Cal­i­for­nia dreamin’

The Jewish Chronicle - - TRAVEL -

nis­che­witz Cook Off at the nearby Hil­ton. Had I missed a po­ten­tial scoop? “Naw,” she re­sponded, “South West­ern kugel won… and it didn’t rate.”

The San Fran­cisco Mu­seum of Mod­ern Art on Third Street is a must, with visit­ing ex­hi­bi­tions and per­ma­nent work in­clud­ing Matisse, Bran­cusi, Braque, de Koon­ing, Duchamp, Kahlo, and many more vy­ing for at­ten­tion in this pala­tial five-floor build­ing.

And, within a stone’s throw, on Mis­sion Street in the heart of the down­town Yerba Buena cul­tural dis­trict, the fin­ish­ing touches are be­ing put to the new Con­tem­po­rary Jewish Mu­seum. This $80-mil­lion mas­ter­piece, de­signed by Daniel Liebe­skind, and due to open on June 8, has been cre­ated within the land­mark Jessie Street Power Sub­sta­tion, built in 1907.

The de­sign for the 63,000-square­foot build­ing re­tains many fea­tures of the sub­sta­tion, sup­ple­mented by a modernist steel struc­ture, partly clad in blue steel pan­els. It will house a range of per­ma­nent and tem­po­rary ex­hibits, plus mu­sic, film, lec­tures, dis­cus­sions and work­shops for chil­dren.

Try to ex­plore the re­cently built de Young Mu­seum in the Golden Gate Park, the largest man-made park in the world. En­ter across the me­an­der­ing cracks, rep­re­sent­ing the city’s fault lines and cre­ated by Andy Goldswor­thy, to view the beau­ti­fully dis­played ex­hi­bi­tions that in­clude Amer­i­can paint­ing, sculp­ture and dec­o­ra­tive art, as well as col­lec­tions from across the world, and then take the lift to the top of the nine-storey tower for a mag­nif­i­cent view of the city and ocean.

The con­trast be­tween mod­ern build­ings and those from the Vic­to­rian era which sur­vived the 1906 earth­quake — in par­tic­u­lar the gor­geous “Painted Ladies” ter­races — are what give San Fran­cisco its unique land­scape.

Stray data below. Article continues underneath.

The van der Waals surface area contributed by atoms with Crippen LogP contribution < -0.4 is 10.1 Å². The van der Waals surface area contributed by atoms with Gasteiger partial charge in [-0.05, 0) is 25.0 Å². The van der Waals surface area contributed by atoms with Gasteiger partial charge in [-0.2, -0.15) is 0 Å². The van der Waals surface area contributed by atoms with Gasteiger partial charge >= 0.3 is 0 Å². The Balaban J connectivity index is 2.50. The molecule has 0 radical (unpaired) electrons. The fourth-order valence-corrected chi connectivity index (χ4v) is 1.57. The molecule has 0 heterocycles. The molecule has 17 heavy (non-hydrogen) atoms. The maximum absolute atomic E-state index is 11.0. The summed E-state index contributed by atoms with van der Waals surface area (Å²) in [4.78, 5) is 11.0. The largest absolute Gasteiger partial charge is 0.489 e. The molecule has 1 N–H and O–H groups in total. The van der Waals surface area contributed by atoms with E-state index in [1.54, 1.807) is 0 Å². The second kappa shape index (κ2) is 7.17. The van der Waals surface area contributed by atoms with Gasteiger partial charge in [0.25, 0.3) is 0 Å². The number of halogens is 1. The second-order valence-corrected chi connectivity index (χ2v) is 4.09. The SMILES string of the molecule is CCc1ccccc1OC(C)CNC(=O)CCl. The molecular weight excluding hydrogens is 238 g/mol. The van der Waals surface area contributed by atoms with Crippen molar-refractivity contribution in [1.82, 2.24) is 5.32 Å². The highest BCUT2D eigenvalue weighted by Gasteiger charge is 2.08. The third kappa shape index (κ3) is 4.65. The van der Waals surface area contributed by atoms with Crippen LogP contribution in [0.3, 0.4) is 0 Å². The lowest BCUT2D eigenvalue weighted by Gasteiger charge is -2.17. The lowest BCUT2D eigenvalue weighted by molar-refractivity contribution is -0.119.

The city’s neigh­bour­hoods each have their dis­tinc­tive char­ac­ter­is­tics, too. For­get Haight Ash­bury, which clings un­ap­peal­ingly to its hip­pie past, and head, in­stead to North Beach, which still re­tains a lit­tle of its “Beat” at­mos­phere with book­stores dis­play­ing old posters of Martin Luther King (“Free the Press from the Cor­po­rate Press”), its tarot and palm-read­ing stores and its Peachy Puffs girls, clad in very short­skirts car­ry­ing trays of candy and cig­a­rettes.

You can have a great night out at North Beach, as you can any­where in this lively city. Af­ter a heav­ily gar­licin­fused meal at the aptly named The Stink­ing Rose, we found Jazz at Pearl’s, one of the few re­main­ing jazz clubs.

With its red-draped walls and a can­dle on each white-cloth’d ta­ble, it has an am­bi­ence straight out of the movies which can be en­joyed for the price of two drinks. All that is miss­ing is the haze of cig­a­rette smoke — San Fran­cisco prides it­self on be­ing Amer­ica’s first smoke-free city.

This is also a great city to dine in. While Fish­er­man’s Wharf is no longer a fish­ing port, it re­tains ex­cel­lent fish restau­rants. Al­lioto’s has an ex­otic street stall and a three-storey restau­rant, with the dishes be­com­ing pricier the higher you go to dine. The view of the Bay, and oc­ca­sional sight­ing of seals and dol­phins are a re­ward for

pay­ing top price — around $18 (£9.50) for the Pe­trale sole — on the top floor, though not all the fish is kosher.

Around the cor­ner, the Boudin Bak­ery, famed for its sour­dough bread, of­fers a tour of the bak­ery and mu­seum while you sam­ple its fare. Save a lit­tle space for the renowned Ghi­radelli choco­late sun­dae.

So ven­er­ated is this choco­late that nearby Ghi­radelli Square is now an of­fi­cial city land­mark — and also trans- formed into a pretty shop­ping cen­tre. La Scala, next to the Sir Francis Drake ho­tel near the square, is an­other restau­rant that sup­plied ex­cel­lent grub at rea­son­able prices.

From here, you can take day trips to Lake Ta­hoe, Mon­terey or to the spec­tac­u­lar Yosemite Park, or ex­plore more widely in Cal­i­for­nia.

But what­ever you do, af­ter just a few days, you will un­der­stand why Tony Ben­nett left his heart here…

San Fran­cisco’s new Con­tem­po­rary Jewish Mu­seum due to open June 8

Two of the trams which ply the ver­tig­i­nous streets of San Fran­cisco

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